Some of his stuff is VERY intriguing, though. For instance, I think he was the first to point out that all the ancient calendars had 360 days. His premise was that it wasn't that they couldn't count but that the earth took 360 days to revolve around the sun at the time. I wonder if he was onto something. So I keep my ears tuned to stuff that might have bearing in his theory and keep mulling it over...

When I look at both sides of Van Danniken's theory, I see he was pretty full of horse manure. There was a great video that rips his theory to shreds, I can't remember the name of it.


13 posted on 08/02/2005 8:17:40 PM PDT by Kevin OMalley (No, not Freeper#95235, Freeper #1165: Charter member, What Was My Login Club.)
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To: lunarbicep

Since I was the one who posted the original comment, I'll presume you intended your response for me.

The GOD stuff is something I have spent considerable time investigating, and it is completely different because one can come to a conclusion without being an expert.

The best book I read on the subject was "Jesus: God, Ghost or Guru?" by Buell & Hyder. It's out of print. I guess the best alternative would be "The Case for Christ" by Strobel.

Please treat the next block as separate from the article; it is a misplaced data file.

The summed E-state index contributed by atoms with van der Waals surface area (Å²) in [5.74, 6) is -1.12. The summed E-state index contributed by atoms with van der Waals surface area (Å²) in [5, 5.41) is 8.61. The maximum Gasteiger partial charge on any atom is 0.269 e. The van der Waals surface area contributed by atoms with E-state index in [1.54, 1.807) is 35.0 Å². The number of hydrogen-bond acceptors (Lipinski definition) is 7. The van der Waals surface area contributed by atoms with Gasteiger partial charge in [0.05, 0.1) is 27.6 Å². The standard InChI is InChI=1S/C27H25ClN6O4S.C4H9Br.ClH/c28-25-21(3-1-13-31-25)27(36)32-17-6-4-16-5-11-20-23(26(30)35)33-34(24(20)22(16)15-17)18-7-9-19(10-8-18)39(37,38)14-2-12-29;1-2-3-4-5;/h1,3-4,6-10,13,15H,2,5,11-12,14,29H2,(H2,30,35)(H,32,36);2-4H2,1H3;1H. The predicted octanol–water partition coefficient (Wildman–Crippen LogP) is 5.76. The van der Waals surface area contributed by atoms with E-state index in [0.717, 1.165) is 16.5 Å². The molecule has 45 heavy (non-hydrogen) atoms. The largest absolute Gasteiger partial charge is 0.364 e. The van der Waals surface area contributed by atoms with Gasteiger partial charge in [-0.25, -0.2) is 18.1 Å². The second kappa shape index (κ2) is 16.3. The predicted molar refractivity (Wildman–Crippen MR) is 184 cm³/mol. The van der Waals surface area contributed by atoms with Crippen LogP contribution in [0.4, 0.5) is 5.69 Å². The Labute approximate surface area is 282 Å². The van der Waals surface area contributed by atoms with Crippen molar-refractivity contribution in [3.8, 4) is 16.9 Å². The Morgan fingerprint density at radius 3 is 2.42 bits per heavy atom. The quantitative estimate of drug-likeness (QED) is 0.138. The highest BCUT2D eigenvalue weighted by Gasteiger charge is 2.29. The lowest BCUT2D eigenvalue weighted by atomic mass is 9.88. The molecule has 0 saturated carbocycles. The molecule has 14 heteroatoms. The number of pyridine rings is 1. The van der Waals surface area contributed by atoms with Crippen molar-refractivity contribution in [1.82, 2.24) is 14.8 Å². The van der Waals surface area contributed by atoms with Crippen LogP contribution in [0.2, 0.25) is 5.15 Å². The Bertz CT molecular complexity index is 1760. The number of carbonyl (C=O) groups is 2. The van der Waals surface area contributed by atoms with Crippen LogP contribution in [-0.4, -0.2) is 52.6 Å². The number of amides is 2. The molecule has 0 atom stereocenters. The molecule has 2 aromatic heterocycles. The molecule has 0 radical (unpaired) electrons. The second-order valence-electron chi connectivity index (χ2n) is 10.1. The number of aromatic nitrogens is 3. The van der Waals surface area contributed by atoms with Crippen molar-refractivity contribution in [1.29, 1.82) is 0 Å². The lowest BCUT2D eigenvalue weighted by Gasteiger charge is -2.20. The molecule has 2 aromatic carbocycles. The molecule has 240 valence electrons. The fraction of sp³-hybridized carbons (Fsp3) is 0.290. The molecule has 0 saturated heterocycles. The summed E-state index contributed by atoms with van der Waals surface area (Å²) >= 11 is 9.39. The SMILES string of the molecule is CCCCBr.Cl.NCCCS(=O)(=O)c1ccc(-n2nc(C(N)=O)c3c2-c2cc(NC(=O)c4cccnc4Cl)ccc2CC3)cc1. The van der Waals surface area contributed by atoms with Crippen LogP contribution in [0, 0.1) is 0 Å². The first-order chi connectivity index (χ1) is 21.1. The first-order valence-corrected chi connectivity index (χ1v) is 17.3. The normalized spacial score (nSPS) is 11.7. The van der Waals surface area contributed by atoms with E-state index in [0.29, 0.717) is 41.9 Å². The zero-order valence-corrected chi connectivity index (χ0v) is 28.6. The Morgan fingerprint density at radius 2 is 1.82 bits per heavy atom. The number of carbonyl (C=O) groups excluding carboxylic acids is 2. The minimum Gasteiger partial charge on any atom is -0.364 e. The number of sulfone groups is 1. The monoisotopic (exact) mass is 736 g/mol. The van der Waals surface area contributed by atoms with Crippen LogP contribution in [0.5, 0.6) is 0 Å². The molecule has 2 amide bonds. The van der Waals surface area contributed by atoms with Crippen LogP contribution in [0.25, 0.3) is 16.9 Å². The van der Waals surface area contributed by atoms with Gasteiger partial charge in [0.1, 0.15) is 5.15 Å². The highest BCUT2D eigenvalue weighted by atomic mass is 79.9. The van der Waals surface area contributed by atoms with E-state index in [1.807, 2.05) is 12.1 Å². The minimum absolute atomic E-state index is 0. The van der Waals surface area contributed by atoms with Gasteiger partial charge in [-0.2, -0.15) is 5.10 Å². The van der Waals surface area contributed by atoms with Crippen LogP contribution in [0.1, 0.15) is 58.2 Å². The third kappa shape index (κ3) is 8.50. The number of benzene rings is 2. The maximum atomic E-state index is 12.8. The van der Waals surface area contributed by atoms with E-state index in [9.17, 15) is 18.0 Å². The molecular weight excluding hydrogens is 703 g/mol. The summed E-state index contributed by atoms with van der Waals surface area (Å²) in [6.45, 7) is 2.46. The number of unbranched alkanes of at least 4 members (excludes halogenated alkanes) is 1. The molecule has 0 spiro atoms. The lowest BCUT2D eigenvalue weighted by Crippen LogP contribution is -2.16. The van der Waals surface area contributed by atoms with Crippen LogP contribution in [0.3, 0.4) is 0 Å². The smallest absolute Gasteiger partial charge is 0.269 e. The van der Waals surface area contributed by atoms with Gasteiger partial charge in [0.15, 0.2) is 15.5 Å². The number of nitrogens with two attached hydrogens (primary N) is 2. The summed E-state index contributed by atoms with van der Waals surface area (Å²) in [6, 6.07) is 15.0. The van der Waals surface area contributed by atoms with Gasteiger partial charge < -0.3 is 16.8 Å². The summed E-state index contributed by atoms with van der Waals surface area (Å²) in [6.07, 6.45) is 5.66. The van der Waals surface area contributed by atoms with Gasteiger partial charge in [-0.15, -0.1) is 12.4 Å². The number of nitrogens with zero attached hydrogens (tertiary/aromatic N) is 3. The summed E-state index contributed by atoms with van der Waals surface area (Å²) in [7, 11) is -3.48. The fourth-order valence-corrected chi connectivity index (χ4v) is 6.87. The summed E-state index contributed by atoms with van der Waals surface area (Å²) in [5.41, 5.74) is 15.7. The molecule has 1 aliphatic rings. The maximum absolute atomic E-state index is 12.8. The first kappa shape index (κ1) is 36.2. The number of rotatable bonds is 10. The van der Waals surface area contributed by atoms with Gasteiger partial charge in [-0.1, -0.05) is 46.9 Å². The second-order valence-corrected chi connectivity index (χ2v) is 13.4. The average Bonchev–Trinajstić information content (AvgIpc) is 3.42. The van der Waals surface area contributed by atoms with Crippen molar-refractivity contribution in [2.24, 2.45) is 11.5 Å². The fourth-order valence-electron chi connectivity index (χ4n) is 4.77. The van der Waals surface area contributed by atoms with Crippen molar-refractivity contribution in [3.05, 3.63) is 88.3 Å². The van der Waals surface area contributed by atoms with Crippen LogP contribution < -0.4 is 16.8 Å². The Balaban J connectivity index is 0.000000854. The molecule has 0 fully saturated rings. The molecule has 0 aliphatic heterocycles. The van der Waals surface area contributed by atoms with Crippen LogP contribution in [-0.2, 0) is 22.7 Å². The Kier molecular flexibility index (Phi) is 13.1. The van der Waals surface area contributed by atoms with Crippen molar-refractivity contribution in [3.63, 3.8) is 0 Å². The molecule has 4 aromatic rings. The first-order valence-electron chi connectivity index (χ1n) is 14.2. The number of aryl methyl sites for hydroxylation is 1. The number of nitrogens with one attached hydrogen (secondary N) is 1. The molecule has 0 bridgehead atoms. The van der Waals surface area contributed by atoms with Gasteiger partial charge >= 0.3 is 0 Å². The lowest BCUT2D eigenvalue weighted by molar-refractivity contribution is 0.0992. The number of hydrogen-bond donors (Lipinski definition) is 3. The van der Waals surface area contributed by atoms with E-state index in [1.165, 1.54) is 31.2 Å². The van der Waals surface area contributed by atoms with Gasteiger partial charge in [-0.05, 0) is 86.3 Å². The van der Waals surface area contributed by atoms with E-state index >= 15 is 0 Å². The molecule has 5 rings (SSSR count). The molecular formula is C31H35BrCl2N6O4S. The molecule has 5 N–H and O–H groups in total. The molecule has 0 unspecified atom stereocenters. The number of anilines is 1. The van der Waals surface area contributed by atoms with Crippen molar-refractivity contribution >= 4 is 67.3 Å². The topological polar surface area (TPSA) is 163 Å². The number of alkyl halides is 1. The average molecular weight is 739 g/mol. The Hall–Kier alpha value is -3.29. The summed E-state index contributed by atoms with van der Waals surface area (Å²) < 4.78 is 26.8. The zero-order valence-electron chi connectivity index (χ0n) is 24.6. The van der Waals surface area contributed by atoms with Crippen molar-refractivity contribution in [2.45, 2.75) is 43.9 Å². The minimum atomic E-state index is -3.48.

There is a growing number of scientists who see evidence of a creator in our creation, and many have accepted Christ. When I look through the creation/evolution/abiogenesis threads, it's easy to see that Scientism is just another religion, albeit a rather sophisticated one.


14 posted on 08/02/2005 8:25:03 PM PDT by Kevin OMalley (No, not Freeper#95235, Freeper #1165: Charter member, What Was My Login Club.)
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To: mad puppy

Let me be the first.

"16-year-old student at Grady High School in Atlanta, John Helsel"

16 years old???????????


15 posted on 08/02/2005 8:28:22 PM PDT by beaver fever
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To: Brainhose

I TOLD it not to travel through the galaxy....but did it listen.....????


16 posted on 08/02/2005 8:33:40 PM PDT by PoorMuttly (just saying "Sorry" in advance)
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To: Kevin OMalley
>> Sounds a little bit like Velikovsky's theory, which mainstream science would never admit.

You beat me to it, that thought is what stopped me on this thread.

I dug out "worlds In Collision" last week due to another thread.

If the milky way galaxy is indeed a spiraling mass, logic would dictate that the spiral is encountering varying environs as it moves through space.

Immanuel Velikovsky was ahead of his time. I think "mainstream" science is going to eventually have to acknowledge his work, if they have not already.
17 posted on 08/02/2005 8:54:45 PM PDT by mmercier (they that are delivered from the noise of archers)
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To: beaver fever

16 years old

Let me be the first to suggest that this kid is wasting his time in high school.